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The following article is from The Great Soviet Encyclopedia (1979). It might be outdated or ideologically biased.



in Soviet labor law. (1) The legally established measure of the length of labor in a calendar week. The normal length of a workweek cannot exceed 41 hours. As the necessary economic and other conditions are established, there will be a transition to a shorter workweek. Shortened workweeks, for example, of 36 or 24 hours, have been instituted for certain categories of workers, including minors and persons employed in dangerous working conditions.

(2) A work schedule that determines the number of working and nonworking days in a calendar week. In the USSR the five-day workweek, with two nonworking days (ordinarily Saturday and Sunday), is most common. With the five-day workweek the length of each workday is determined by internal labor regulations or work shift schedules approved by the administration and confirmed by the local factory committee of the trade union (in compliance with the established length of the workweek). The legally envisioned standard workweek should be ensured for each calendar week or, on the average, for a scheduled accounting period. If the total hours of five work shifts according to the schedule are less than the norm for a week, the short hours are worked off, as they accumulate, on one of the two nonworking days, which, in the schedule, is registered as a workday.

At enterprises and establishments where a five-day workweek is not expedient owing to the nature of production and working conditions, a six-day workweek with one nonworking day is established. Under the six-day workweek the length of each workday cannot exceed seven hours with a weekly norm of 41 hours. Where the weekly norm is 36 hours no workday may exceed six hours, and where the weekly norm is 24 hours the maximum workday is four hours.

The six-day workweek has also been instituted for general educational schools, higher and secondary specialized schools, and vocational schools.


In the capitalist countries the struggle of the working class to improve its economic position and the worsening of social contradictions in bourgeois society have forced the ruling classes to legally recognize the eight-hour workday and the 48-hour workweek (for example, in the Federal Republic of Germany, Japan, and Italy). In Great Britain, the workweek of women and minors may not exceed 48 hours, but the length of the workweek for adult men is not controlled by law. In some capitalist countries the working class has won institution of the 40-hour workweek (for example, in France in 1936 and in the United States in 1938).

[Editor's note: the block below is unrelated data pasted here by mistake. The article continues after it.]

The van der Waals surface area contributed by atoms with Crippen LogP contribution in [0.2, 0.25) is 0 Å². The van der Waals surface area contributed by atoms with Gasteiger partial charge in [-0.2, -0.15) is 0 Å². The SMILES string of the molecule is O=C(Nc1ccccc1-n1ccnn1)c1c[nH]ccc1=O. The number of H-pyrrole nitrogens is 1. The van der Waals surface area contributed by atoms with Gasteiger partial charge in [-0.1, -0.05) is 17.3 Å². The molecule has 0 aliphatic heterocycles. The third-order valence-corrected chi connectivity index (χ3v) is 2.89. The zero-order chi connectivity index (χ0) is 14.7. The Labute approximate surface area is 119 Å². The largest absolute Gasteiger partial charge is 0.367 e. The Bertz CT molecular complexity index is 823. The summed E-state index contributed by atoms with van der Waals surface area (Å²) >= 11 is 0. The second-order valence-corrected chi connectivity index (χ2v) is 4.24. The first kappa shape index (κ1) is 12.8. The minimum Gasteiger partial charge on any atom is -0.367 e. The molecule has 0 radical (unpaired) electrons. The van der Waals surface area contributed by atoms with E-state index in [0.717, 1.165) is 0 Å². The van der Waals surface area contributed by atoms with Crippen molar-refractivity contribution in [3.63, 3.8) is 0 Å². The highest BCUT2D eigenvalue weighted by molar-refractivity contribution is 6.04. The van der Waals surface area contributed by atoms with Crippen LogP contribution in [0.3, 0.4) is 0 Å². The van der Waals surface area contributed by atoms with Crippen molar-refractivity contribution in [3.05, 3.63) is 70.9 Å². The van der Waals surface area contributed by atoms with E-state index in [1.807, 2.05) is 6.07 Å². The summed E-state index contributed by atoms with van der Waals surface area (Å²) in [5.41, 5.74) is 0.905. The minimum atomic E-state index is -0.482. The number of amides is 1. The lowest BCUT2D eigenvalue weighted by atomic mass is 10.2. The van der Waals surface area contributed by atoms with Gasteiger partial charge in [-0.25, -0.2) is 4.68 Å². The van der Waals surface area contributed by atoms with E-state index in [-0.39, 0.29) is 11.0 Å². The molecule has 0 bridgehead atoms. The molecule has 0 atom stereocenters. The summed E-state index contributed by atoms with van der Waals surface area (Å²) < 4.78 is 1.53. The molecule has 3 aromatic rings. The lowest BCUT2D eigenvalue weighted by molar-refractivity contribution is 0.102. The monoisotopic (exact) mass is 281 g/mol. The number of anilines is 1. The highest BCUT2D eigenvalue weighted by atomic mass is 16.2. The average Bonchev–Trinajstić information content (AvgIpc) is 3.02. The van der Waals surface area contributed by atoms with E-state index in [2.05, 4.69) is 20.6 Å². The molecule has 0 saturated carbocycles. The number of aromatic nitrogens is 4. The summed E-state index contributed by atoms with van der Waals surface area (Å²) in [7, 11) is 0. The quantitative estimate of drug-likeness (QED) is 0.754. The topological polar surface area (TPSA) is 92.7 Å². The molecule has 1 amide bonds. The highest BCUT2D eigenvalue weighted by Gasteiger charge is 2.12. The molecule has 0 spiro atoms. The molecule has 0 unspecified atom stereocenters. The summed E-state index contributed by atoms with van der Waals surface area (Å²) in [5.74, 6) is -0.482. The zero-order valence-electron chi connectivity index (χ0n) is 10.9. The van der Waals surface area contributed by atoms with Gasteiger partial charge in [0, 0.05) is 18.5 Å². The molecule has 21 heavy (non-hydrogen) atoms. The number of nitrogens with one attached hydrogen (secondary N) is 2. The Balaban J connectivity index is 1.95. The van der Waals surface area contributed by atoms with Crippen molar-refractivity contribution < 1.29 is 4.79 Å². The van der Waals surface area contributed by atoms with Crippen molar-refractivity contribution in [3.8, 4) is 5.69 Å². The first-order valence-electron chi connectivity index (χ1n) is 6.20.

The length of the workweek in the capitalist countries is regulated not only by law but also by collective agreements. Sometimes the length of the workweek designated in such agreements is less than that established by law (for example, 40 to 42 hours in the Federal Republic of Germany). However, collective agreements apply for the most part only to workers at large industrial enterprises. Legislation in the capitalist countries does not restrict the rights of employers to ask employees to work overtime. In 1972, for example, the average amount of overtime work was 3.5 hours a day in the United States and 3.1 hours a day in Great Britain. Second and even third jobs significantly increase the length of the workweek. There are roughly 4 million manual and office workers who work at more than one job in the United States, and 650,000 in the Federal Republic of Germany.

Thus, because regulations do not establish a length for the workweek but only limit the maximum number of work hours paid for at standard rates, there is a difference between the normative length of the workweek and the actual length. The actual average length of the workweek is a composite figure made up of the extremely short week of some categories of workers and the extremely long week of others.


The Great Soviet Encyclopedia, 3rd Edition (1970-1979). © 2010 The Gale Group, Inc. All rights reserved.
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